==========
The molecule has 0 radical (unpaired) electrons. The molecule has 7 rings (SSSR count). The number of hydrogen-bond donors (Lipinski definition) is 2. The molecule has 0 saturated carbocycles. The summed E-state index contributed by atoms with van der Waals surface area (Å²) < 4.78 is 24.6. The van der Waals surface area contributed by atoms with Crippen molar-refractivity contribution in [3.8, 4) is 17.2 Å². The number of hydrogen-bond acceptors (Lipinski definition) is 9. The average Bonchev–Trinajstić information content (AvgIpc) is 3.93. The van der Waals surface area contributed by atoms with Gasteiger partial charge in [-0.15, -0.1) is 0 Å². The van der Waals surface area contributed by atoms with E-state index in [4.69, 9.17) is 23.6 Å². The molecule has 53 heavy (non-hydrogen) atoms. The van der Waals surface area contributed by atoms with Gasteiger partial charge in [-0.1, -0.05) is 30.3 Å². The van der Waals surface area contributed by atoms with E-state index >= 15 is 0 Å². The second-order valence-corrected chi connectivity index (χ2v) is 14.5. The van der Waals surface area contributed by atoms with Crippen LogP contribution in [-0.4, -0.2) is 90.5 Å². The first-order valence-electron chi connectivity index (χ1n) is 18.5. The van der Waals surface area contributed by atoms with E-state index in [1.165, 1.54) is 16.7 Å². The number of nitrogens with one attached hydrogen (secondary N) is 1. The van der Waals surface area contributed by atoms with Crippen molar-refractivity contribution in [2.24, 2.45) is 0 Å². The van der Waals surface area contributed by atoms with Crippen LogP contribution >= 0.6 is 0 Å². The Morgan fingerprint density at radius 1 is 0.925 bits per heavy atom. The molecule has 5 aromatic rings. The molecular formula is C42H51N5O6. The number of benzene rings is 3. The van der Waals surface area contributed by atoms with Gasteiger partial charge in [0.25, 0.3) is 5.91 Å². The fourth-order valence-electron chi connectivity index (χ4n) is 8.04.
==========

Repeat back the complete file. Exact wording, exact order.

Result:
The molecule has 0 radical (unpaired) electrons. The molecule has 7 rings (SSSR count). The number of hydrogen-bond donors (Lipinski definition) is 2. The molecule has 0 saturated carbocycles. The summed E-state index contributed by atoms with van der Waals surface area (Å²) < 4.78 is 24.6. The van der Waals surface area contributed by atoms with Crippen molar-refractivity contribution in [3.8, 4) is 17.2 Å². The number of hydrogen-bond acceptors (Lipinski definition) is 9. The average Bonchev–Trinajstić information content (AvgIpc) is 3.93. The van der Waals surface area contributed by atoms with Gasteiger partial charge in [-0.15, -0.1) is 0 Å². The van der Waals surface area contributed by atoms with E-state index in [4.69, 9.17) is 23.6 Å². The molecule has 53 heavy (non-hydrogen) atoms. The van der Waals surface area contributed by atoms with Gasteiger partial charge in [-0.1, -0.05) is 30.3 Å². The van der Waals surface area contributed by atoms with E-state index >= 15 is 0 Å². The second-order valence-corrected chi connectivity index (χ2v) is 14.5. The van der Waals surface area contributed by atoms with Crippen LogP contribution in [-0.4, -0.2) is 90.5 Å². The first-order valence-electron chi connectivity index (χ1n) is 18.5. The van der Waals surface area contributed by atoms with E-state index in [1.165, 1.54) is 16.7 Å². The number of nitrogens with one attached hydrogen (secondary N) is 1. The van der Waals surface area contributed by atoms with Crippen molar-refractivity contribution in [2.24, 2.45) is 0 Å². The van der Waals surface area contributed by atoms with Crippen LogP contribution >= 0.6 is 0 Å². The Morgan fingerprint density at radius 1 is 0.925 bits per heavy atom. The molecule has 5 aromatic rings. The molecular formula is C42H51N5O6. The number of benzene rings is 3. The van der Waals surface area contributed by atoms with Gasteiger partial charge in [0.25, 0.3) is 5.91 Å². The fourth-order valence-electron chi connectivity index (χ4n) is 8.04.